Last week, lawmakers in Oregon proposed a bill that would require all public-school students in the state to pass the civics portion of the U.S. naturalization test before receiving their high-school diploma. Under Senate Bill 1038, Oregon students would have to correctly answer 60 of the 100 civics questions to pass. A student could take the test as many times as necessary to reach that threshold and could begin taking the test even before high school. Just last month, Alabama, Arkansas, and Kentucky each enacted similar laws, joining at least 15 other states with such civics requirements for high-school graduation, according to the Joe Foss Institute’s Civics Education Initiative.
Though perhaps unintentional, the bill’s submission last week coincided with the 274th anniversary of Thomas Jefferson’s birth. A champion of the diffusion of knowledge, Jefferson is often — and incorrectly — credited as once saying, “An enlightened citizenry is indispensable for the proper functioning of a republic.” But, despite its spurious attribution, this popular axiom does reflect the significance Jefferson placed on education, particularly public education, and its role in civil society. Writing to fellow Virginian and lifelong friend James Madison in 1787, Jefferson stated: “Above all things I hope the education of the common people will be attended to, convinced that on their good sense we may rely with the most security for the preservation of a due degree of liberty.”
For Jefferson, education was vital for both individual and societal welfare. He called it “the resource most to be relied on for ameliorating the conditions, promoting the virtue and advancing the happiness of man.” As for the national interest, Jefferson summed it up bluntly in an 1816 letter to Charles Yancey: “If a nation expects to be ignorant and free in a state of civilization, it expects what never was and never will be.”
Looking upon the present state of common education today, then, would no doubt make Jefferson question the safety of our liberty. When it comes to knowledge of history and civics — subjects Jefferson valued higher than any others for the preservation of good government — the picture is particularly bleak.
In his 1818 plan for the University of Virginia, Jefferson listed among the benefits of proper education “the incalculable advantage of training up able counselors to administer the affairs of our country in all its departments, legislative, executive and judiciary.” Today, only a quarter of Americans can even name the three branches of government; nearly a third can’t name even a single one. Jefferson wrote in 1821 of his conviction that adequate education is required for “the preservation of our republican government” and “essential to its protection against foreign power.” An October 2016 report produced by the Victims of Communism Memorial Foundation found that approximately a fourth of Americans and a third of Millennials think more people were killed under President George W. Bush than under Joseph Stalin. As for Jefferson himself, a January 2016 study from the American Council of Trustees and Alumni revealed that roughly 60 percent of recent college graduates surveyed thought that he, rather than James Madison, was “the Father of the Constitution” — even though Jefferson, serving as U.S. minister to France, was not even in the country during the Constitutional Convention, in 1787, much less present in the Pennsylvania State House.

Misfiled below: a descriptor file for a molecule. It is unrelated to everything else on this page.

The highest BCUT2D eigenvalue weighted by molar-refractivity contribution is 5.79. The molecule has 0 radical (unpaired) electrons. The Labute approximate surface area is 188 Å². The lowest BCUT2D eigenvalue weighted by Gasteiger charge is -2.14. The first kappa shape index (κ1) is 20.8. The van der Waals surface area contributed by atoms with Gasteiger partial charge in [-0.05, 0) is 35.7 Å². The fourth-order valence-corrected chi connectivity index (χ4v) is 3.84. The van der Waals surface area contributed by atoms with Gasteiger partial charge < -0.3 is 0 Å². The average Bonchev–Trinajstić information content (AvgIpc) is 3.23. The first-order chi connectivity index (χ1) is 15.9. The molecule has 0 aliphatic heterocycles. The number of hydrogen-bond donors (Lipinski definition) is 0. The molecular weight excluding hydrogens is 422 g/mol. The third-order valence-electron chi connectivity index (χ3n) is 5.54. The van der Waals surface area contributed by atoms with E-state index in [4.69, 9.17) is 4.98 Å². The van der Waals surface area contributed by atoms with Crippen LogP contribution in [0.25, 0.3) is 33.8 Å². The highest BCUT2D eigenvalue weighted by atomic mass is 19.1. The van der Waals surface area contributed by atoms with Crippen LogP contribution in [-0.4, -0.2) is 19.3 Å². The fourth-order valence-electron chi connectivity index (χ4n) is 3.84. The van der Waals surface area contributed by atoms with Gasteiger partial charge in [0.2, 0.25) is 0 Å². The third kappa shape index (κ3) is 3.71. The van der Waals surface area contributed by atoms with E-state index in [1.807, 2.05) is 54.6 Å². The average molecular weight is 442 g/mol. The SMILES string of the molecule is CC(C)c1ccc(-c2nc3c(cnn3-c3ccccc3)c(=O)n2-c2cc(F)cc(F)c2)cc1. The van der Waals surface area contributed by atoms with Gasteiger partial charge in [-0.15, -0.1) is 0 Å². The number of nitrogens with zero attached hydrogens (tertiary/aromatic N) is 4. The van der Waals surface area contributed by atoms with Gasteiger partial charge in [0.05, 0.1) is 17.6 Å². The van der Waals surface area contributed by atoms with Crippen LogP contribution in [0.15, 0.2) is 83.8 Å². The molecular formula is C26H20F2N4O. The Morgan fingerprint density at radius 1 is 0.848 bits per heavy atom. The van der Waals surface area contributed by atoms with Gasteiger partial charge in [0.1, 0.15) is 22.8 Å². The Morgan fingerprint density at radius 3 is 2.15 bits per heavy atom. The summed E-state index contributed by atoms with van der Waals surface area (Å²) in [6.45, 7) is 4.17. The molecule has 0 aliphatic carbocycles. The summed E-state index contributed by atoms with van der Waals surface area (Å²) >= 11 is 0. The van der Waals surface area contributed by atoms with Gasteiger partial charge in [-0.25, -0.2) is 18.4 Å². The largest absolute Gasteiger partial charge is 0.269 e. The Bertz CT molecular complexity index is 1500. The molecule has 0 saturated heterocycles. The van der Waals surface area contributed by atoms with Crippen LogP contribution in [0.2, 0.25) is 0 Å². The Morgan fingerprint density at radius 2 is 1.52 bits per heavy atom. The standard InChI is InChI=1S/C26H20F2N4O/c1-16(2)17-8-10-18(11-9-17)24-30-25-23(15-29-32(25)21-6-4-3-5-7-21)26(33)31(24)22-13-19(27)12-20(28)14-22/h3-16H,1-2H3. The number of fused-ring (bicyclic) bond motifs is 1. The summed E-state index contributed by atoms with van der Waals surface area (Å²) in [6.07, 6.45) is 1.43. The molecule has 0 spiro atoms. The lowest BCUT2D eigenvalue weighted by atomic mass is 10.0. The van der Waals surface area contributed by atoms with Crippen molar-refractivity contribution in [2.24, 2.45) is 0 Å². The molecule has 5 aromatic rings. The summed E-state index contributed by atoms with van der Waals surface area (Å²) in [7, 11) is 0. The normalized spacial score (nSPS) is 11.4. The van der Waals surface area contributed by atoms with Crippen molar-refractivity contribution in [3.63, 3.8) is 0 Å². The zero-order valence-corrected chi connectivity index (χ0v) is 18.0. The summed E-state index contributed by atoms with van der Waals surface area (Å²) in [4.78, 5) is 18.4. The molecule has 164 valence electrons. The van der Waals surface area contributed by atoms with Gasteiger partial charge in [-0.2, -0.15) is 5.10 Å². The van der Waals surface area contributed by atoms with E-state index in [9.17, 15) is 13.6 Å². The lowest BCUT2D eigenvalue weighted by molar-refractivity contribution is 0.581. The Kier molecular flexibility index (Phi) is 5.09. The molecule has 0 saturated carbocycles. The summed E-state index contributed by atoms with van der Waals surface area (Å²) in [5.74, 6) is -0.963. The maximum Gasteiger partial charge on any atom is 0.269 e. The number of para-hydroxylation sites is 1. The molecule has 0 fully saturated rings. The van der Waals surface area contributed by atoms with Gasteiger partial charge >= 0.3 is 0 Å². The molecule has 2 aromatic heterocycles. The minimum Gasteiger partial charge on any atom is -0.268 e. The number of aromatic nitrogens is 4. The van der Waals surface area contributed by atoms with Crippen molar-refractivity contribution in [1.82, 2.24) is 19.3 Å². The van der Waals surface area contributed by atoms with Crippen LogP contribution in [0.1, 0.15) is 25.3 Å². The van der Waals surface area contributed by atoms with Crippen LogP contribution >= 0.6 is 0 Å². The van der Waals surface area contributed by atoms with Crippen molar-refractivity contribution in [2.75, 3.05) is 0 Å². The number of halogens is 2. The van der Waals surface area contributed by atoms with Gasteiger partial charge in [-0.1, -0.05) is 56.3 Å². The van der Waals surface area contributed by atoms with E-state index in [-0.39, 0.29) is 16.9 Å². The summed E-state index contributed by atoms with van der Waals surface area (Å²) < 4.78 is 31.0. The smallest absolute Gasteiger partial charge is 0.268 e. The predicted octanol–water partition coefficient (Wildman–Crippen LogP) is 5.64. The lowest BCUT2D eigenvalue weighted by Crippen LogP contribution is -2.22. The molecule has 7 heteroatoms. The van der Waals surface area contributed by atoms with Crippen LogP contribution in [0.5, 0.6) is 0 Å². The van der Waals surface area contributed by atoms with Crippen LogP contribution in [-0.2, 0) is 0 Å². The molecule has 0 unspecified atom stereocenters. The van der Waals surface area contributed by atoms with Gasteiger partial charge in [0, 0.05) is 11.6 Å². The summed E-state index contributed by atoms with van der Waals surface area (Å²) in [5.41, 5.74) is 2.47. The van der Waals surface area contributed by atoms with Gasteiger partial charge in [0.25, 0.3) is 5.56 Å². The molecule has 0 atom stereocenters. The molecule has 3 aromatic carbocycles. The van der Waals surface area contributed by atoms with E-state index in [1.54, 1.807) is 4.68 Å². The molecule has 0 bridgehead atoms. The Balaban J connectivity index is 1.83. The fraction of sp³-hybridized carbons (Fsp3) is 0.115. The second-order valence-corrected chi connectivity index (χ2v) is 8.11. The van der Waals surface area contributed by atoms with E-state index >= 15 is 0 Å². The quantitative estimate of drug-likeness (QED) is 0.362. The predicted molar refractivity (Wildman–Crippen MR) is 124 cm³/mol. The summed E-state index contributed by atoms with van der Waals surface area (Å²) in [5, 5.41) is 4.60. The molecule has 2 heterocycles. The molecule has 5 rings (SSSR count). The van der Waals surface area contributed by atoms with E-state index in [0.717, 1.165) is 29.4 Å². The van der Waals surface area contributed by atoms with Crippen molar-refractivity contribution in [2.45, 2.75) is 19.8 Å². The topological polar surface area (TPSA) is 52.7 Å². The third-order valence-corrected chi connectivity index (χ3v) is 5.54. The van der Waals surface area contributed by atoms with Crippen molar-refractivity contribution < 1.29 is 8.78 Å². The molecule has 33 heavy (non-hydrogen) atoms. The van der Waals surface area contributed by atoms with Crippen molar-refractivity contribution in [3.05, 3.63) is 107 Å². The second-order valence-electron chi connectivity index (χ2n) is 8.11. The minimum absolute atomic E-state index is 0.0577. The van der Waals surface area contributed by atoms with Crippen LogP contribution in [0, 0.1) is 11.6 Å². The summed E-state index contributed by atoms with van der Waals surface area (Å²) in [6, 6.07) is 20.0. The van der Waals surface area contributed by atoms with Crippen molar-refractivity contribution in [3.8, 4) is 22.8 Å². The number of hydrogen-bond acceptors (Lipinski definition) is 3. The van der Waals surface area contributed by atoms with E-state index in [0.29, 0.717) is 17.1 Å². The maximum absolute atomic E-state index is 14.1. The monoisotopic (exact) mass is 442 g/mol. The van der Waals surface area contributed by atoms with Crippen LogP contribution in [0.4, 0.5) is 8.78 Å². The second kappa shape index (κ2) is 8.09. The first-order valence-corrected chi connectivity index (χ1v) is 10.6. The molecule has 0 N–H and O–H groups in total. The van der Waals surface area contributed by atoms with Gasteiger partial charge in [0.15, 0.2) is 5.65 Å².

Only a quarter of Americans can even name the three branches of government; nearly a third can’t name even a single one.
Consider the context of Oregon’s proposed civics requirement. U.S. Citizenship and Immigration Services (USCIS), which administers the federal naturalization test, reports a 91 percent national pass rate for foreign-born applicants. This, it should be noted, is determined based on an applicant’s first attempt and includes both an English and civics component. Although, understandably, there is far less data measuring native-born citizens’ performance on the test, the results that are available are nothing short of shameful. A 2012 survey by Xavier University found that “one in three native-born citizens failed the civics portion of the naturalization test,” compared with the 97.5 percent pass rate on the civics portion among foreign-born applicants reported by USCIS in 2010. Furthermore, the survey noted that if the minimum score required to pass the exam were 70 percent rather than 60 percent, then half of native-born Americans would have failed.
To be sure, our nation is experiencing a crisis in civic literacy. Legislative efforts aimed at addressing this educational deficiency are both necessary and proper. In correspondence with Madison, Jefferson extolled the virtues of “giving information to the people,” writing:
[This] is the most certain and the most legitimate engine of government. Educate and inform the whole mass of the people. Enable them to see that it is their interest to preserve peace and order, and they will preserve them. And it requires no very high degree of education to convince them of this. They are the only sure reliance for the preservation of our liberty.
While requiring American public-school students to demonstrate knowledge of 60 basic facts about their country’s history and government — nearly half of which could be gleaned from a few trips through the Hamilton soundtrack — is undoubtedly a humble baseline, it’s a much-needed step in the right direction. And, as Thomas Jefferson himself believed, an excess of education is not necessarily required to convince the people to cherish their liberty.
— Grant Addison is a research assistant in education policy studies at the American Enterprise Institute.